Terminal Flows

Salt Creek Fingers

From my latest article for Mountain Journal:

It’s a striking and clarifying sight to see flowing water come to an end.  A running stream slows, stalls and fades into dry ground, the water simply insufficient to carry on. Living in the Great Basin desert, one can see the phenomenon on both small and large scales.  Small desert creeks sink into sand and shrink from heat, until they are at last unable to cross even one more mud crack. Springs generate pools, greenery and wildlife habitat near their sources, but then transition through boggy mud, sheets of brine, damp ooze and finally dry powder as their waters evaporate on the valley floor….
….In most regions, drainages and hydrologic systems are too large and complex to take in at a glance, but here in the deepest umbra of the western rain shadow one can can stand at the literal end of a stream, see and remember: This much is all we have.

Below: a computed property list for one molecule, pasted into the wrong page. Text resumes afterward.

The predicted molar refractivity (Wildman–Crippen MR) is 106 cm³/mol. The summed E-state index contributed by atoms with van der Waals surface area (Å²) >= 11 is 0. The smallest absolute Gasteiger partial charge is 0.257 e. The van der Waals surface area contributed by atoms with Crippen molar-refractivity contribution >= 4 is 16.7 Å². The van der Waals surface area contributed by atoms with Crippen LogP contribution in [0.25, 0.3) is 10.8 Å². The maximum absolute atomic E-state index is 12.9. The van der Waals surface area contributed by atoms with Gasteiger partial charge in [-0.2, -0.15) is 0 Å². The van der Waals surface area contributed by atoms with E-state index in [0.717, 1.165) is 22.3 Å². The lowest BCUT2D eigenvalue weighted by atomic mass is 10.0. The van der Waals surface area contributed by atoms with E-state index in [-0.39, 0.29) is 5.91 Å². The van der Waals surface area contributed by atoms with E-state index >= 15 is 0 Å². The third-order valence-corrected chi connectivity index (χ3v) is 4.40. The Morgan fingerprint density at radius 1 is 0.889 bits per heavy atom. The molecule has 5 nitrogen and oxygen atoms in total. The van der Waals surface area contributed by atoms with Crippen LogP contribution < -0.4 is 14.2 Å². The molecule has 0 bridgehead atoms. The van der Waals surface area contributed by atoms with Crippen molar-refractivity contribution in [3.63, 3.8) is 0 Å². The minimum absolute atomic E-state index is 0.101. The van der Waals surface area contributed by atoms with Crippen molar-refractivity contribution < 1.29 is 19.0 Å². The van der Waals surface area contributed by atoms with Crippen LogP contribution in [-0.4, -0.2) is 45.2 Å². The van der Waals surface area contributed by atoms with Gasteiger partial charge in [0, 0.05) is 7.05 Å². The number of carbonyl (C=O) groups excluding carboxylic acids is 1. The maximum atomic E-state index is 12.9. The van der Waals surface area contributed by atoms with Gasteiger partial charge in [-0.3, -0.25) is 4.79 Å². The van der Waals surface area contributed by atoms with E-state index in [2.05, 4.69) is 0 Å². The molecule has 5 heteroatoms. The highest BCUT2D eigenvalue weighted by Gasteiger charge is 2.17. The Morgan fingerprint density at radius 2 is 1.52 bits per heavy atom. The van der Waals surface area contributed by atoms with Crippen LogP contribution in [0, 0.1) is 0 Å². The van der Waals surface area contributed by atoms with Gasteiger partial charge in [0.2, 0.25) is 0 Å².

Read the whole thing! Two more previously unreleased images are included.

Full disclosure: In the image above, I digitally removed a sizable dead bush from the stream bank. Moving it physically would have left an unsightly mark, both on the ground and in my photo, so I opted to take care of it in post-processing instead.

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